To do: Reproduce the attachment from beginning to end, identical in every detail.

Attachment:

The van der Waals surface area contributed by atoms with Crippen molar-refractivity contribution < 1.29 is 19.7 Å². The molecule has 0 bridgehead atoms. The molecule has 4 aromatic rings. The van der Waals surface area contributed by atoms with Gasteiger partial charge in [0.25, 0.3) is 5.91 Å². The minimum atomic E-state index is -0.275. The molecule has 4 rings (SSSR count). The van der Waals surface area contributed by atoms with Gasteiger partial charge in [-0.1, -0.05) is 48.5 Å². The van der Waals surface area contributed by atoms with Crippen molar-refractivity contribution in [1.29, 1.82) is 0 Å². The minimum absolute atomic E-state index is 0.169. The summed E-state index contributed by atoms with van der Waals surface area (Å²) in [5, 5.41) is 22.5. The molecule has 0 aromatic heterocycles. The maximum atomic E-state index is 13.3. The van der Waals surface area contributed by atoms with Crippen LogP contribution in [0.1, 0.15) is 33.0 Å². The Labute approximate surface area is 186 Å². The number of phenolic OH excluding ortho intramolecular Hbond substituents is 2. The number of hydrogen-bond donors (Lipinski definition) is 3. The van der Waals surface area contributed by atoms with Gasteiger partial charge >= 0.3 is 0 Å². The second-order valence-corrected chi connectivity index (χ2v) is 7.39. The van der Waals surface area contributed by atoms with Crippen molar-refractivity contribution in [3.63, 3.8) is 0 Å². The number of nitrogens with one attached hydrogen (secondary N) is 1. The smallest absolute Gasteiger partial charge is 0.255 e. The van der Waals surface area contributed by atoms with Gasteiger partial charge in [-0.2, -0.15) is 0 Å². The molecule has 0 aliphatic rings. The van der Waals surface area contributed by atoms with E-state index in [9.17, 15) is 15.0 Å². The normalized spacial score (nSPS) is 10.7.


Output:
The van der Waals surface area contributed by atoms with Crippen molar-refractivity contribution < 1.29 is 19.7 Å². The molecule has 0 bridgehead atoms. The molecule has 4 aromatic rings. The van der Waals surface area contributed by atoms with Gasteiger partial charge in [0.25, 0.3) is 5.91 Å². The minimum atomic E-state index is -0.275. The molecule has 4 rings (SSSR count). The van der Waals surface area contributed by atoms with Gasteiger partial charge in [-0.1, -0.05) is 48.5 Å². The van der Waals surface area contributed by atoms with Crippen molar-refractivity contribution in [1.29, 1.82) is 0 Å². The minimum absolute atomic E-state index is 0.169. The summed E-state index contributed by atoms with van der Waals surface area (Å²) in [5, 5.41) is 22.5. The molecule has 0 aromatic heterocycles. The maximum atomic E-state index is 13.3. The van der Waals surface area contributed by atoms with Crippen LogP contribution in [0.1, 0.15) is 33.0 Å². The Labute approximate surface area is 186 Å². The number of phenolic OH excluding ortho intramolecular Hbond substituents is 2. The number of hydrogen-bond donors (Lipinski definition) is 3. The van der Waals surface area contributed by atoms with Gasteiger partial charge >= 0.3 is 0 Å². The second-order valence-corrected chi connectivity index (χ2v) is 7.39. The van der Waals surface area contributed by atoms with Crippen molar-refractivity contribution in [3.63, 3.8) is 0 Å². The number of nitrogens with one attached hydrogen (secondary N) is 1. The smallest absolute Gasteiger partial charge is 0.255 e. The van der Waals surface area contributed by atoms with Gasteiger partial charge in [-0.2, -0.15) is 0 Å². The molecule has 0 aliphatic rings. The van der Waals surface area contributed by atoms with E-state index in [9.17, 15) is 15.0 Å². The normalized spacial score (nSPS) is 10.7.